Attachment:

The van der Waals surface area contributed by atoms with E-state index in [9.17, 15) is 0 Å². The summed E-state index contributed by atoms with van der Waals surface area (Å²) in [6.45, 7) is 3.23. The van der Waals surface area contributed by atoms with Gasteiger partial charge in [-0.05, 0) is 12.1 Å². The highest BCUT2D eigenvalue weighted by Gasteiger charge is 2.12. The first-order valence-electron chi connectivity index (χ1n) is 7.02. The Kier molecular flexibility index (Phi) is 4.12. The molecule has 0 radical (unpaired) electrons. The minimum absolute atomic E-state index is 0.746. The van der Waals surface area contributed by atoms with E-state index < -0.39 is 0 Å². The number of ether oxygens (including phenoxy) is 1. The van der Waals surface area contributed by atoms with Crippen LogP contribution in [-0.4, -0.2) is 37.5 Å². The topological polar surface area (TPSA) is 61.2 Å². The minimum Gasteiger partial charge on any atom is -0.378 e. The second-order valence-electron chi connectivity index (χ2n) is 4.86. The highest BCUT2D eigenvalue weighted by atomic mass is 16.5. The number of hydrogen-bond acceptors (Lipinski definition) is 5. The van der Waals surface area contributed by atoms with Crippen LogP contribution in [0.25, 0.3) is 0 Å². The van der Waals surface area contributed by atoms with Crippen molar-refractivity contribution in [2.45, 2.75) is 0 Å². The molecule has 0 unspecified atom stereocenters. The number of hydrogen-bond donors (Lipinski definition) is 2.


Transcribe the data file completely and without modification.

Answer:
The van der Waals surface area contributed by atoms with E-state index in [9.17, 15) is 0 Å². The summed E-state index contributed by atoms with van der Waals surface area (Å²) in [6.45, 7) is 3.23. The van der Waals surface area contributed by atoms with Gasteiger partial charge in [-0.05, 0) is 12.1 Å². The highest BCUT2D eigenvalue weighted by Gasteiger charge is 2.12. The first-order valence-electron chi connectivity index (χ1n) is 7.02. The Kier molecular flexibility index (Phi) is 4.12. The molecule has 0 radical (unpaired) electrons. The minimum absolute atomic E-state index is 0.746. The van der Waals surface area contributed by atoms with E-state index < -0.39 is 0 Å². The number of ether oxygens (including phenoxy) is 1. The van der Waals surface area contributed by atoms with Crippen LogP contribution in [-0.4, -0.2) is 37.5 Å². The topological polar surface area (TPSA) is 61.2 Å². The minimum Gasteiger partial charge on any atom is -0.378 e. The second-order valence-electron chi connectivity index (χ2n) is 4.86. The highest BCUT2D eigenvalue weighted by atomic mass is 16.5. The number of hydrogen-bond acceptors (Lipinski definition) is 5. The van der Waals surface area contributed by atoms with Crippen LogP contribution in [0.25, 0.3) is 0 Å². The van der Waals surface area contributed by atoms with Crippen molar-refractivity contribution in [2.45, 2.75) is 0 Å². The molecule has 0 unspecified atom stereocenters. The number of hydrogen-bond donors (Lipinski definition) is 2.